The Straits Times
www.straitstimes.com
Published on Feb 22, 2013
 

Tighten policy on employment passes

 
 

IN 2010, the Economic Strategies Committee recommended that Singapore avoid increasing its dependence on foreign workers over the long term beyond the level then, which was one-third of the workforce.

The Government accepted the recommendations and committed in the 2010 Budget speech to moderate the growth of the foreign workforce and avoid a continuous increase in its proportion to the total workforce ("...And our approach"; Feb 23, 2010).

The Ministry of Manpower's (MOM) Comprehensive Labour Force Survey, however, found that the non-resident labour force has been rising steadily over recent years to a high of 37 per cent of the total labour force last year.

Is the Government still committed to limiting the foreign workforce to one-third of the total workforce? In the Population White Paper, what proportion of the workforce is projected to be made up of foreigners in 2030?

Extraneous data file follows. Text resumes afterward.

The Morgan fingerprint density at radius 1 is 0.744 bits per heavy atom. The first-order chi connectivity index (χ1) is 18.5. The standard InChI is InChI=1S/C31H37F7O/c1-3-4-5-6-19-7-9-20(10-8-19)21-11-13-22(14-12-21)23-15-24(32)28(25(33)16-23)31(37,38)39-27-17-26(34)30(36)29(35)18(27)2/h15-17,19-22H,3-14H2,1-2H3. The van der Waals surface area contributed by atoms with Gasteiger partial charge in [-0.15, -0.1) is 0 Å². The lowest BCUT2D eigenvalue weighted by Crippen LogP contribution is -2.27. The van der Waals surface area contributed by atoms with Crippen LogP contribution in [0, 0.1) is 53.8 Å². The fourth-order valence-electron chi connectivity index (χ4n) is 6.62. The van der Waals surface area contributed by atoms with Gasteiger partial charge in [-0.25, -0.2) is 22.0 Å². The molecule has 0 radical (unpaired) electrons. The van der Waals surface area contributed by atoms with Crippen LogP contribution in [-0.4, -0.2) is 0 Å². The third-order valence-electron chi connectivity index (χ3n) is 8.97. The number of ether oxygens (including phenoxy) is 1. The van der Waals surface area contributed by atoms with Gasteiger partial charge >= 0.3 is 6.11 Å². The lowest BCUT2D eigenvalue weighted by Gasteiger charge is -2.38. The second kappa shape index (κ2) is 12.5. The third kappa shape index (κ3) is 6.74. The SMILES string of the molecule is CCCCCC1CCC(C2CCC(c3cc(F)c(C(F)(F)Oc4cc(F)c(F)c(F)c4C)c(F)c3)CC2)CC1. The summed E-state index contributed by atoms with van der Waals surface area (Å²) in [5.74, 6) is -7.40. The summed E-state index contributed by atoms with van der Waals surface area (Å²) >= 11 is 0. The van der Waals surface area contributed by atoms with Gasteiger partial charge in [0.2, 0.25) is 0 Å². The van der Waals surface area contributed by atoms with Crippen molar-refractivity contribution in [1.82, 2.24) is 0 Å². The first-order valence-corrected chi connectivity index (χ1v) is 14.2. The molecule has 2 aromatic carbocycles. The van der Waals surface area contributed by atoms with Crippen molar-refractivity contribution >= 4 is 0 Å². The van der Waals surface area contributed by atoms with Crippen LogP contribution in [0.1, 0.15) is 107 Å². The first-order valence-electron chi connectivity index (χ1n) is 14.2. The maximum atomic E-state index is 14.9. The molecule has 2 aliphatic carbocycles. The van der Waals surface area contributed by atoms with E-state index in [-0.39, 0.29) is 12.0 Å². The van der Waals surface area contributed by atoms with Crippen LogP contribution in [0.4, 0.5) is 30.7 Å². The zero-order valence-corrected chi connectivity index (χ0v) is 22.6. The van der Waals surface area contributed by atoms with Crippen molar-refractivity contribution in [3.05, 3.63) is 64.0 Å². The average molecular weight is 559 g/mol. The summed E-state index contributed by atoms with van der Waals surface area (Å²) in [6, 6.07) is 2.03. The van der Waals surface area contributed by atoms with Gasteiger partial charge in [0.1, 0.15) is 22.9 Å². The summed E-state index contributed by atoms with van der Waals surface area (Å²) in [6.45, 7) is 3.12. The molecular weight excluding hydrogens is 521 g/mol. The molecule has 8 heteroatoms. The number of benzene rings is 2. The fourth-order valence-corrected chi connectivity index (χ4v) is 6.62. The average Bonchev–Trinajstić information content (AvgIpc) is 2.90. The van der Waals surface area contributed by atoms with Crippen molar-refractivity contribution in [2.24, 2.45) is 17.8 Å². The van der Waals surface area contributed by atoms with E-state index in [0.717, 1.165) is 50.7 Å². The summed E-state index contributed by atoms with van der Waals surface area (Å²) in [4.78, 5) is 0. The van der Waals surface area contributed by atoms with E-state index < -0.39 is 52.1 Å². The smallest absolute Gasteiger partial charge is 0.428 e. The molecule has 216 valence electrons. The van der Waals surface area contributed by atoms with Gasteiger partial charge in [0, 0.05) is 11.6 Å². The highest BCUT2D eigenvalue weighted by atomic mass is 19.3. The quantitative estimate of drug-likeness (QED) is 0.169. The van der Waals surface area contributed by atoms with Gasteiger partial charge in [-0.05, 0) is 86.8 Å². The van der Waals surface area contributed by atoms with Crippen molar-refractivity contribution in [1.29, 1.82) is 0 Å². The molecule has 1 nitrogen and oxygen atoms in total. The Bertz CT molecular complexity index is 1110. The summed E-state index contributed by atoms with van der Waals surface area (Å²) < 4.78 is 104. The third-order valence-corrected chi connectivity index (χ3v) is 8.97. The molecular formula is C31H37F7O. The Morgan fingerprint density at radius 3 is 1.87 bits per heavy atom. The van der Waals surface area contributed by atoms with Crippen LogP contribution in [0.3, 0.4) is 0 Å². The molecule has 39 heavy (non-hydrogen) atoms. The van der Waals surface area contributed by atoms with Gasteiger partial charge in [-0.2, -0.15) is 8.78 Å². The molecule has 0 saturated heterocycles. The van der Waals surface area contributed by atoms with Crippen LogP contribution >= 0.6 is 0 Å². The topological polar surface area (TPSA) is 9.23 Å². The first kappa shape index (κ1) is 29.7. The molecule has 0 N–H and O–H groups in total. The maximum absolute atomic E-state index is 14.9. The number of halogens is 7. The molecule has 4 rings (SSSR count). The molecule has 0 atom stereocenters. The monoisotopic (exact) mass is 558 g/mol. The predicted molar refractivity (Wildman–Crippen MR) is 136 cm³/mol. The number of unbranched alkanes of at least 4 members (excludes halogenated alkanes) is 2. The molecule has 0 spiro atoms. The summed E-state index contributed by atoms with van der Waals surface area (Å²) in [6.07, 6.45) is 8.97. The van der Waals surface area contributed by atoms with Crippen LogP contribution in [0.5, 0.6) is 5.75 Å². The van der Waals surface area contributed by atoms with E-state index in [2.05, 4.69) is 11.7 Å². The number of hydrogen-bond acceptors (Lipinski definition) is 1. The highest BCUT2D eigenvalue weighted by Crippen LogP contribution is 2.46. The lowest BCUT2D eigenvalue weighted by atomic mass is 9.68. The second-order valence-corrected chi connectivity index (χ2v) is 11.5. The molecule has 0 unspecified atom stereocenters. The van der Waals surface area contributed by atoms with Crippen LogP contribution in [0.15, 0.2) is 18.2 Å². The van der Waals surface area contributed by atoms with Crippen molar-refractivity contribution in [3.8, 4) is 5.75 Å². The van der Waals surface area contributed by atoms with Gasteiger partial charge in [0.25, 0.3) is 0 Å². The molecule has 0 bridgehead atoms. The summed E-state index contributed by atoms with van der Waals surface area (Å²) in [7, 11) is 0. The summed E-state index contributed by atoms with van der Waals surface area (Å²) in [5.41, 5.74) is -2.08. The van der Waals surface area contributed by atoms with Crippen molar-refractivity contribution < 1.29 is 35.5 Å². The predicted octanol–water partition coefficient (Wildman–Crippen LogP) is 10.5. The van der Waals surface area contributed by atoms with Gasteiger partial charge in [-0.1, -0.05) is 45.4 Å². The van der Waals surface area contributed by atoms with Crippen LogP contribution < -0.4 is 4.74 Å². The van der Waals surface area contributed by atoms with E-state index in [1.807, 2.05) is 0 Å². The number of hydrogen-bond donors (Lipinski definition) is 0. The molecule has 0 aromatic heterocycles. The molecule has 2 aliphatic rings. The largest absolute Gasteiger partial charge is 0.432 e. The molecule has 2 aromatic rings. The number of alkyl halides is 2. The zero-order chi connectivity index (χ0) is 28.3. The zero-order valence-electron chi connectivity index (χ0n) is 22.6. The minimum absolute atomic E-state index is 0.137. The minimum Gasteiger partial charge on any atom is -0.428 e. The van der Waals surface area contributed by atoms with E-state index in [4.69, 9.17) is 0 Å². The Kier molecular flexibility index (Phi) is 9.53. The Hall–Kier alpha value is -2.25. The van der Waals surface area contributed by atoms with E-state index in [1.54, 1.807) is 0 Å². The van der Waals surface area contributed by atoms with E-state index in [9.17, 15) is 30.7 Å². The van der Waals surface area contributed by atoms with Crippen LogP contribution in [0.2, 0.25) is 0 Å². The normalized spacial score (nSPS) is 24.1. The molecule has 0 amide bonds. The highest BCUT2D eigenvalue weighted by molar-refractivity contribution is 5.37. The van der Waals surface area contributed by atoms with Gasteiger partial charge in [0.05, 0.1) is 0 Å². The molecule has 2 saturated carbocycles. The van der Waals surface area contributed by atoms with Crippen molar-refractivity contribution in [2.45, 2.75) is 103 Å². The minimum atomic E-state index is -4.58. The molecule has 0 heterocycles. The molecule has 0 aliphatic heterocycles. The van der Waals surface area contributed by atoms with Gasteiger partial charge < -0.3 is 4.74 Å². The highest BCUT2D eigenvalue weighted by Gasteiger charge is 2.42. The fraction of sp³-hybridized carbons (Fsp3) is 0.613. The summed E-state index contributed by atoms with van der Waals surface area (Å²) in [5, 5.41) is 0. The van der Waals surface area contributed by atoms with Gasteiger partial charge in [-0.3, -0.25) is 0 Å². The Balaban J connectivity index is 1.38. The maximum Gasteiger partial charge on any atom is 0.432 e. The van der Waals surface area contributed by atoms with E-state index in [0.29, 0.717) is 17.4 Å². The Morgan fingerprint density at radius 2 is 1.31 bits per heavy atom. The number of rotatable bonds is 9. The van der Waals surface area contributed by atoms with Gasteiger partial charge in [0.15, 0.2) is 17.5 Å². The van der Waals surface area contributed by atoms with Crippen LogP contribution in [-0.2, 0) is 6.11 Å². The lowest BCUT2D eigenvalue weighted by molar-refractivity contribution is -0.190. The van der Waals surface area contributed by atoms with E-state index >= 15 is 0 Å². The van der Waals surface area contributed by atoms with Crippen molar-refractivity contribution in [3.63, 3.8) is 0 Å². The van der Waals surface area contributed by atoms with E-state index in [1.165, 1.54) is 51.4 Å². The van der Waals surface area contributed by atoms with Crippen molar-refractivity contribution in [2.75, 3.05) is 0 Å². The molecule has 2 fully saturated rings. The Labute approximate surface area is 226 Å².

In the White Paper, the Government projected that two-thirds of Singaporeans would be in professional, manager, executive and technician (PMET) jobs in 2030, compared with half today. It noted that foreign workers would complement the Singaporean core by taking up lower-skilled jobs as Singaporeans upgrade to higher-skilled roles. Implicit in this should be a similar reduction in our dependence on foreigners in PMET jobs as Singaporeans take up these roles.

However, according to MOM's data, the number of foreigners on S-Passes and Employment Passes (EPs) more than doubled from 143,700 in 2007 to 316,200 last year.

Despite this, MOM maintains a very liberal policy for EPs. According to its website, EPs are not subject to any quotas as they are exempted from the calculation of foreign worker quotas.

This means the real foreign worker dependency can actually be higher than the quotas. Taken to the extreme, a company can theoretically have a workforce comprised entirely of foreigners on EPs and not a single Singaporean. This is clearly not a situation that should be encouraged.

The Government should demonstrate its commitment to build a high-quality Singaporean core by correcting this.

I propose that the S-Pass dependency ceiling be extended to EPs, such that only 20 per cent of a company's workforce can be made up of S-Pass and EP holders. I hope the Government considers this in its upcoming Budget.

Chua Cheang